Nokia N900 is now a consumer phone

It’s always good to take a walk through the tube even if you can’t stand the delays, grime and the folks playing music. It’s good to get a view on what the mobile market is pitching to end consumers. The Nokia N900 Maemo device was arguably never intended for the average 24 year old female on a 35/month contract. Indeed when I originally talked to Nokia back at the start of Q4 2009, they were — broadly speaking — unsure if any operators would ‘range’ the device. And that issue didn’t really bother them either. The N900 is almost a reference device for Maemo, for the future of the company’s super-high-tech gadget series of devices.

If you hunted around in early January, you could pick up an N900 on a contract from some of the equipment re-sellers online. But it’s only recently that Vodafone in the UK has officially offered the device. Super news for interested geeks. I’m not sure that advertising the device in the tube is the best thing to do. Nokia doesn’t necessarily need normobs or mobile civilians walking into Carphone Warehouse and evaluating the N900 against (for example) the iPhone. The N900 isn’t for the faint of heart — it’s a hugely powerful device that the super-geeks will *love* but that your average consumer will have issues with.

I’m pleased Vodafone has taken it on to give the geeks a choice. I don’t reckon they or Carphone need to advertise that much though. If you were interested you probably were already on the operator site regularly searching for it, right?

Posted via email from MIR Live

11 Responses to Nokia N900 is now a consumer phone

  1. John Markson January 21, 2010 at 8:39 pm #

    your absolutely right Ewan, by farming out what should be the halo Nokia product to the operators it potentially pushes it further down the consumer funnel towards mass market and has a huge effect on its brand value. who wants to see teenagers on the high street struggling to get to grips with the device when they could be tucking into the X6? whilst we all know that a ‘free’ handset from an operator is far from free that is the perception. You don’t see Mercedes offering the S Class for ‘free’ now do you?!!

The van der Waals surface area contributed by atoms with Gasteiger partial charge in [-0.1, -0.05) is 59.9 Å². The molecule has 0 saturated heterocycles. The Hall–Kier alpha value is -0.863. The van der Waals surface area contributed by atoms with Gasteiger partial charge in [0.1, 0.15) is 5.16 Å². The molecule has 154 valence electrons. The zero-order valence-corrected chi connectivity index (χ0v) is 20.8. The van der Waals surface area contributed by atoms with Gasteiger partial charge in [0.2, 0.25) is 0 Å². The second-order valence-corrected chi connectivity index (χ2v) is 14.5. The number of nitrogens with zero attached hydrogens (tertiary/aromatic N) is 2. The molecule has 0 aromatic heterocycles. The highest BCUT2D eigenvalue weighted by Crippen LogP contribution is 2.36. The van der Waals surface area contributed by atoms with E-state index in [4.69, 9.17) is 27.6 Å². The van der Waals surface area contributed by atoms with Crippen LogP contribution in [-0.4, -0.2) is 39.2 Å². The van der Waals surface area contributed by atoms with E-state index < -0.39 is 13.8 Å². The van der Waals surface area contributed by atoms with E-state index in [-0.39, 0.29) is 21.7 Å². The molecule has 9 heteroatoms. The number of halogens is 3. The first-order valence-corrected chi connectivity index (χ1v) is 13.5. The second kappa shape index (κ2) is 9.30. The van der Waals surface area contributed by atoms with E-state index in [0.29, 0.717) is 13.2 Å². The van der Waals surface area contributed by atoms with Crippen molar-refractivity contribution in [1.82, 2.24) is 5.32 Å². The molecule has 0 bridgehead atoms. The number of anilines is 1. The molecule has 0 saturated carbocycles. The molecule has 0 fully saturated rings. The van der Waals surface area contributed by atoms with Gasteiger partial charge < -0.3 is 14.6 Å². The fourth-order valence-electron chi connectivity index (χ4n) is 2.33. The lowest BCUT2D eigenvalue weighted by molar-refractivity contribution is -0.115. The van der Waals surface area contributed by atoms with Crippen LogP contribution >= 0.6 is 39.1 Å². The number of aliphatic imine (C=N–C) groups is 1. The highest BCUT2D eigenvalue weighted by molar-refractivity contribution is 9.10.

2. Bowenarrow January 21, 2010 at 8:02 pm #

    Orange have announced the Nokia N900 on contract as well. Not that paying £40 per month for the next 24 months sounds like my cup of tea… who in their right mind would pay almost double for a phone? I just bought it sim free for under £440.

  3. Steve Litchfield January 21, 2010 at 8:53 pm #

    Agree 100%. Anyone in the market for an N900 will already know where to get it and what to do with it. Normobs shouldn't go anywhere *near* the N900…

  4. Ewan January 22, 2010 at 12:27 am #

    Mercedes S Class long wheelbase edition: Free on a £35/month 18-month contract! …. <grin>

  5. Ms. Jen January 22, 2010 at 3:49 am #

    You all (Steve, Ewan, et al) are being a pack of snobs. Don't discount a determined user or a curious user, you were one once, too.

    I let my Mom have the N900 for an hour, she who hates technology & finds the iPhone very confusing, and she loved it. If the N900 was smaller, she would buy one. Then again, maybe we Californians are made of sterner stuff. ;op